wasn't wearing much, just jeans and one boot, a
hospital gown. In this part of the city, he would
go practically unnoticed.

Alex was tempted to run and catch up to the guy,
capture him singlehandedly. He didn't want to use
his gun, though, and he knew someone would have to
eventually. He just didn't want the reputation any

He decided to follow at a distance. It wasn't
hard, the guy moved so slowly despite his size.
Almost dazed, listing from side to side like
someone who'd had a few too many.

Alex heard panting behind him, then next to him.
Diana had run to catch him.

"That him?" she asked quietly, pointing.

Alex nodded.

"What do you want to do?" Her hand was already
under her jacket, gripping her service pistol.

"Follow him. Find out where he lives, get him
there. Call for back-up. I don't want to use my
gun, Diana."

She touched his hand, his right, real hand. "I
know. And if I can help it, you won't have to."

Alex squeezed her fingers briefly, then touched his
own weapon. "It doesn't mean I won't."

"I know that, too."

The man, whom the doctor had identified as Ernie
Galino, kept on walking, seemingly oblivious to his
surroundings. Alex wasn't sure, but he thought he
saw the man mumbling.

Real, he seemed to say. Real. Real.

That now-familiar surge of adrenaline quickened
Alex's step.

The man reached a plain brownstone, so common in
this area. It was two storeys, and an open window
on the second floor revealed the source of that
haunting, puzzling calling card.

Curtains, made from lace, cut to careful shreds.

Alex pointed to it, trying to get Diana's
attention. But she was distracted already by a
noise coming from that window.

A low, painful moaning, and a surprised grunt. A
clanging sound and a shriek. A feminine cry into
the morning air.

Diana ran ahead, not waiting for Alex.

"Diana!" Alex yelled, forgetting his plan of
stealth and caution.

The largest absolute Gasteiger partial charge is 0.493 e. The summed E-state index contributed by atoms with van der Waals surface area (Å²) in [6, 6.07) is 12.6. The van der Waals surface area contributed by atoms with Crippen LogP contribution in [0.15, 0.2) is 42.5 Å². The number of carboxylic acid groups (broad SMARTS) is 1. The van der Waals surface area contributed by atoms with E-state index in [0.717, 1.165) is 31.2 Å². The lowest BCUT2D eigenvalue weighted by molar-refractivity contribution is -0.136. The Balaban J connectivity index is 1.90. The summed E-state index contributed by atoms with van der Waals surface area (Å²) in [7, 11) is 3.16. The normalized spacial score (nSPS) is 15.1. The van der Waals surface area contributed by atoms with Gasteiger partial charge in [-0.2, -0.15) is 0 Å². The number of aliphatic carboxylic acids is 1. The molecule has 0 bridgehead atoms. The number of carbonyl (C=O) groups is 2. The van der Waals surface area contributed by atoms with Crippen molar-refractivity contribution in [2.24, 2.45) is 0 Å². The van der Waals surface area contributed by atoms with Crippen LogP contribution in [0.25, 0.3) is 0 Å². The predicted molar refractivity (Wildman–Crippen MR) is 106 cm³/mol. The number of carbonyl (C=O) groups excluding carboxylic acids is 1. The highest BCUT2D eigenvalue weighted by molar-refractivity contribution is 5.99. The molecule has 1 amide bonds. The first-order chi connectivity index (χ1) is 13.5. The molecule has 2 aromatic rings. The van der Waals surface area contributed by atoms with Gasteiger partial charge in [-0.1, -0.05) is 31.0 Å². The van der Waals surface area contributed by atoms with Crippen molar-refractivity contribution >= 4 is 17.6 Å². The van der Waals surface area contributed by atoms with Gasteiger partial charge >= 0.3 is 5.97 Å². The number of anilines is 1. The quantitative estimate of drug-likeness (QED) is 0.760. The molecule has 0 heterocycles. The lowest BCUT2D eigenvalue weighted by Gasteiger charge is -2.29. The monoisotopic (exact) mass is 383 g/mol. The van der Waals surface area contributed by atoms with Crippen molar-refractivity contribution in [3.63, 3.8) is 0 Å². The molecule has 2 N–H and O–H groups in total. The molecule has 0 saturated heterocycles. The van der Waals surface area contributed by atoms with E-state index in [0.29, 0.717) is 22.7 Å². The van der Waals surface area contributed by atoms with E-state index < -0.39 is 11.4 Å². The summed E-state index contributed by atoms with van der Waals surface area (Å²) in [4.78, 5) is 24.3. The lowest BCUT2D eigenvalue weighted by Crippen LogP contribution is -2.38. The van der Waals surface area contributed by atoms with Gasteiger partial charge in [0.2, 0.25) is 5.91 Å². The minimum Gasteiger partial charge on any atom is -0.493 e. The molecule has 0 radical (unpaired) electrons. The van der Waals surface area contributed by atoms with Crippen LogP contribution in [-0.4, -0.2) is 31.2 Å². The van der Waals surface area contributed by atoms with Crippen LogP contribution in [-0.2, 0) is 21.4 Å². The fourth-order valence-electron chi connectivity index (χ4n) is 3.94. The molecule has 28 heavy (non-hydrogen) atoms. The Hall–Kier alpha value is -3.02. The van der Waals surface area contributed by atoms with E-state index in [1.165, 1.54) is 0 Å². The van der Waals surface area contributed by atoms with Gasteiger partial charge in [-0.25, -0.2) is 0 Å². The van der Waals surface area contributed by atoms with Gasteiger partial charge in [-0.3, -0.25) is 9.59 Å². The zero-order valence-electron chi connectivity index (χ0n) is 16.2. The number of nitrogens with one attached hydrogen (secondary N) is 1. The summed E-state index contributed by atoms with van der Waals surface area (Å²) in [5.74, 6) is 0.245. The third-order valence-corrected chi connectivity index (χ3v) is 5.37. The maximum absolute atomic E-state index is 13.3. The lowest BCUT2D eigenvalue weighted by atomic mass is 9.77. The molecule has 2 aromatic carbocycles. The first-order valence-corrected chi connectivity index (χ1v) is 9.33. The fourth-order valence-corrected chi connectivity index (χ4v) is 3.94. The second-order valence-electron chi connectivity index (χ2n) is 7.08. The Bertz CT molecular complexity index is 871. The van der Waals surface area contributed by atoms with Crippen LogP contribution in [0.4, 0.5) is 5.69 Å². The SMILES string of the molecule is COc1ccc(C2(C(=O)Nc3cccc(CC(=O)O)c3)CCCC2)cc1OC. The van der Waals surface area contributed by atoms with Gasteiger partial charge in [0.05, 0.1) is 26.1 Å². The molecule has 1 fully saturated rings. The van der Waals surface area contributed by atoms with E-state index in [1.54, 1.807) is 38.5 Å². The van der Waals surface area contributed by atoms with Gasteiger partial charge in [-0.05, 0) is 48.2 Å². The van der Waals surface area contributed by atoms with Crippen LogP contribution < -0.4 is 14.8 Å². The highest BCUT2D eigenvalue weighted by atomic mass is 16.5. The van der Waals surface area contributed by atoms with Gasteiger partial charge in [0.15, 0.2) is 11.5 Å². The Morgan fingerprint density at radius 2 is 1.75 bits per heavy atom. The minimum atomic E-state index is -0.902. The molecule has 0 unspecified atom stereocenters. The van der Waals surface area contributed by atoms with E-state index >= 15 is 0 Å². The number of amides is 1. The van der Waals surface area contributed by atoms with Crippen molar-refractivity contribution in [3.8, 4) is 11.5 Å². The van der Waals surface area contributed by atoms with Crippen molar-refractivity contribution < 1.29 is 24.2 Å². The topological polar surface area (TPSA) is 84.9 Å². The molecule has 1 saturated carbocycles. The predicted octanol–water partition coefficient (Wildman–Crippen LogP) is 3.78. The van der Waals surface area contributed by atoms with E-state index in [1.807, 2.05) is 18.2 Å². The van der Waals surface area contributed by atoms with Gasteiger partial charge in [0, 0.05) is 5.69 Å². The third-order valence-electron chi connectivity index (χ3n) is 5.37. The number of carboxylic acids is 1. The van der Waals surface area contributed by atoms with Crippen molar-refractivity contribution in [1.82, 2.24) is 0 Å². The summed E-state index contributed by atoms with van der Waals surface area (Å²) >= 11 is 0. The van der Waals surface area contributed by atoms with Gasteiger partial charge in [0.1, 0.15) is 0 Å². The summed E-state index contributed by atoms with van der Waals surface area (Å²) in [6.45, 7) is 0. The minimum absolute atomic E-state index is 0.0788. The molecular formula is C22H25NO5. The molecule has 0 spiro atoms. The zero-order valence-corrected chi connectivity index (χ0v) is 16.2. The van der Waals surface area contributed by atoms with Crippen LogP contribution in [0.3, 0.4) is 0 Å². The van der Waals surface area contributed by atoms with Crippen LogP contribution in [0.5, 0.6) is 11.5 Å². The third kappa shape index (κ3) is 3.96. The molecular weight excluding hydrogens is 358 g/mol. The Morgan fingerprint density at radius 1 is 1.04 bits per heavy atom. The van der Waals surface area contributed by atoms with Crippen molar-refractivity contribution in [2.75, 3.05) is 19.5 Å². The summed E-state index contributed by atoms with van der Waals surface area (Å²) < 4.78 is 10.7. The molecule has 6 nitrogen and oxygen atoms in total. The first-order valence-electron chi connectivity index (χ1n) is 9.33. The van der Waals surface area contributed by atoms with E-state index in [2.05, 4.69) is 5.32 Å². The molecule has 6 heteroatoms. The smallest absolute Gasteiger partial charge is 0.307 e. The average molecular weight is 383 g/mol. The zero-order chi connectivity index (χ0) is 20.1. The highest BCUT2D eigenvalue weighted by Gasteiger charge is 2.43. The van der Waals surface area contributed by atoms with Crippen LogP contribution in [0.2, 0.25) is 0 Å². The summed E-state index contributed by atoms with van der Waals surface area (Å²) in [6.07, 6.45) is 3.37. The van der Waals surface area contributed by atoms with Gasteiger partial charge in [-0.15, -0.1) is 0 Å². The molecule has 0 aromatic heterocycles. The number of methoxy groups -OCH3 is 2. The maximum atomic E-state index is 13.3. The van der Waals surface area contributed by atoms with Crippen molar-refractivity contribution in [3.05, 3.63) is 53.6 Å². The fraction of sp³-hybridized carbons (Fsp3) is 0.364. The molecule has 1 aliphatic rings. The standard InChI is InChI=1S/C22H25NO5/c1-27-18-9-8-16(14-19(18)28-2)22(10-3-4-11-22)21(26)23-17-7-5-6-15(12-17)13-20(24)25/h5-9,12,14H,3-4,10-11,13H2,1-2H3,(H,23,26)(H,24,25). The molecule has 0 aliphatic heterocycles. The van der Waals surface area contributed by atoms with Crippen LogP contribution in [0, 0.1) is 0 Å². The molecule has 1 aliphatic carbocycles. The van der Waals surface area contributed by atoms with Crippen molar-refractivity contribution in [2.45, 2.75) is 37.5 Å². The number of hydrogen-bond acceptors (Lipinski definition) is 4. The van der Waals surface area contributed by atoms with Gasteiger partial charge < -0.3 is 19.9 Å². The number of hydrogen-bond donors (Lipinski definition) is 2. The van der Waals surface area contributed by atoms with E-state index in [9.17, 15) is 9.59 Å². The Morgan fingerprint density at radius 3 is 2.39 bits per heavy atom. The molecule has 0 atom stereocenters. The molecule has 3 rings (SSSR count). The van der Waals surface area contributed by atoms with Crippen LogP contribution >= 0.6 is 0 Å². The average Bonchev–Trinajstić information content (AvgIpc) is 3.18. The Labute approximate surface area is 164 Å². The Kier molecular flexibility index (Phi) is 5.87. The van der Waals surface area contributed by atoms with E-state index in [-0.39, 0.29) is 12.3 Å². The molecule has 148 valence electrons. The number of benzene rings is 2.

"FBI!" Diana announced their arrival on the second
floor, her gun drawn and cocked. She was prepared.
"Federal agents!"

She kicked the already open door wider, and Alex
ran up the stairs, five seconds too late.

Diana was in a chokehold. It wasn't Ernie, who lay
on the ground moaning and cursing in Spanish. It
was a woman.

She was short, with long blonde hair, utterly

Except that she was taking his partner down.

Alex didn't even hesitate. He drew his own gun,
aimed it at her.

"Federal agent! Let her go!"

The blonde hissed. "It doesn't want to. This is


The lace.

He didn't think. He pulled the trigger, and the
blonde screamed.

Blood spattered the wall, and Diana. The blonde
went down, her shoulder bearing the fresh bullet
wound. She lay screaming on the floor as Alex
cuffed her, and as Diana called for back-up.

As Ernie sat up and shook his head, still muttering
in Spanish but more frightened than anything else,
the blonde stopped screaming.

She started humming.



"I'm thinking about getting a dartboard to put down

"Oh, yes, because more weapons in cramped space is
a spectacular idea."

"It could be. Besides, I need something to do with
my hands while you're typing out reports."

"Careful Alex, or I'll tell your wife."

Alex grinned. "Alright then. So what's the report
going to look like for this case? First ever
female serial killer and all?"

"I have no idea," Diana replied. "I'm still not
even sure how she did it. Astral projection is
such a speculative science..."

"Don't let Doggett here you call it a science.
He'd flip out."

"Heh. Who wouldn't?" Diana sighed and rubbed the
bridge of her nose. "I want to do something less
dramatic next time. You up for a haunted house,
Loch Ness monster, maybe an exorcism?"

Alex's cell phone rang, and he patted Diana's
shoulder as he walked out of the room.

"You pick. I'm going to go talk to my wife."


Author's Notes:

Thanks to Deslea for the patience and for
organizing this in the first place. My goodness,
what a universe to play in! All my favorite
characters in one place at the same time!

This story owes a lot to my mom, my friends
Michael, Shaun, and Becky (who all listened to the
ideas I had and who all encourage me in different
ways) , and to the various writers who write the
serial killer stories I just can't stay away from.